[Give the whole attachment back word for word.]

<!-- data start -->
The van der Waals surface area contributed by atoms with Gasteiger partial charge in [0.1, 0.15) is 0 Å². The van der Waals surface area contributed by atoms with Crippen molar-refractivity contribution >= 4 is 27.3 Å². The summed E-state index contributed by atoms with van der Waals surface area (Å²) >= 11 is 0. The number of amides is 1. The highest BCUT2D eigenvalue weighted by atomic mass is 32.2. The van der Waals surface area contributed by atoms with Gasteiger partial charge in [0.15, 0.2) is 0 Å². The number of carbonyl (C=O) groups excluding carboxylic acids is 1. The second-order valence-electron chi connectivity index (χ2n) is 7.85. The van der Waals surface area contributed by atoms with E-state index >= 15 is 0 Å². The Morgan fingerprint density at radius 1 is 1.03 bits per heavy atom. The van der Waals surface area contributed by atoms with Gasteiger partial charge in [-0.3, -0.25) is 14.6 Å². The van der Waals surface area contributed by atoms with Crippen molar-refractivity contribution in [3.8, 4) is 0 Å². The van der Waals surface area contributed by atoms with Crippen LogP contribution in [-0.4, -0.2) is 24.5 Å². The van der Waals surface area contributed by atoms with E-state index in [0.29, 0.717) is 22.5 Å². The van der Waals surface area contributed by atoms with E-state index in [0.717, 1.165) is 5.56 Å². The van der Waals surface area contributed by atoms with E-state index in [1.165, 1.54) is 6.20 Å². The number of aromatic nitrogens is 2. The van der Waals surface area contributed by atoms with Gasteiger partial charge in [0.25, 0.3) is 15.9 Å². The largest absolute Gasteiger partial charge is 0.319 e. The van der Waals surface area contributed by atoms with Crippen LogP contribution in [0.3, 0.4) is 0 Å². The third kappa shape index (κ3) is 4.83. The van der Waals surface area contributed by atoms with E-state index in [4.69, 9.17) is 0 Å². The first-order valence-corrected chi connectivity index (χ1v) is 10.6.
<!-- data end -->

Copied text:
The van der Waals surface area contributed by atoms with Gasteiger partial charge in [0.1, 0.15) is 0 Å². The van der Waals surface area contributed by atoms with Crippen molar-refractivity contribution >= 4 is 27.3 Å². The summed E-state index contributed by atoms with van der Waals surface area (Å²) >= 11 is 0. The number of amides is 1. The highest BCUT2D eigenvalue weighted by atomic mass is 32.2. The van der Waals surface area contributed by atoms with Gasteiger partial charge in [0.15, 0.2) is 0 Å². The number of carbonyl (C=O) groups excluding carboxylic acids is 1. The second-order valence-electron chi connectivity index (χ2n) is 7.85. The van der Waals surface area contributed by atoms with E-state index >= 15 is 0 Å². The Morgan fingerprint density at radius 1 is 1.03 bits per heavy atom. The van der Waals surface area contributed by atoms with Gasteiger partial charge in [-0.3, -0.25) is 14.6 Å². The van der Waals surface area contributed by atoms with Crippen molar-refractivity contribution in [3.8, 4) is 0 Å². The van der Waals surface area contributed by atoms with Crippen LogP contribution in [-0.4, -0.2) is 24.5 Å². The van der Waals surface area contributed by atoms with E-state index in [0.29, 0.717) is 22.5 Å². The van der Waals surface area contributed by atoms with E-state index in [0.717, 1.165) is 5.56 Å². The van der Waals surface area contributed by atoms with E-state index in [1.165, 1.54) is 6.20 Å². The number of aromatic nitrogens is 2. The van der Waals surface area contributed by atoms with Gasteiger partial charge in [0.25, 0.3) is 15.9 Å². The largest absolute Gasteiger partial charge is 0.319 e. The van der Waals surface area contributed by atoms with Crippen LogP contribution in [0.3, 0.4) is 0 Å². The third kappa shape index (κ3) is 4.83. The van der Waals surface area contributed by atoms with E-state index in [4.69, 9.17) is 0 Å². The first-order valence-corrected chi connectivity index (χ1v) is 10.6.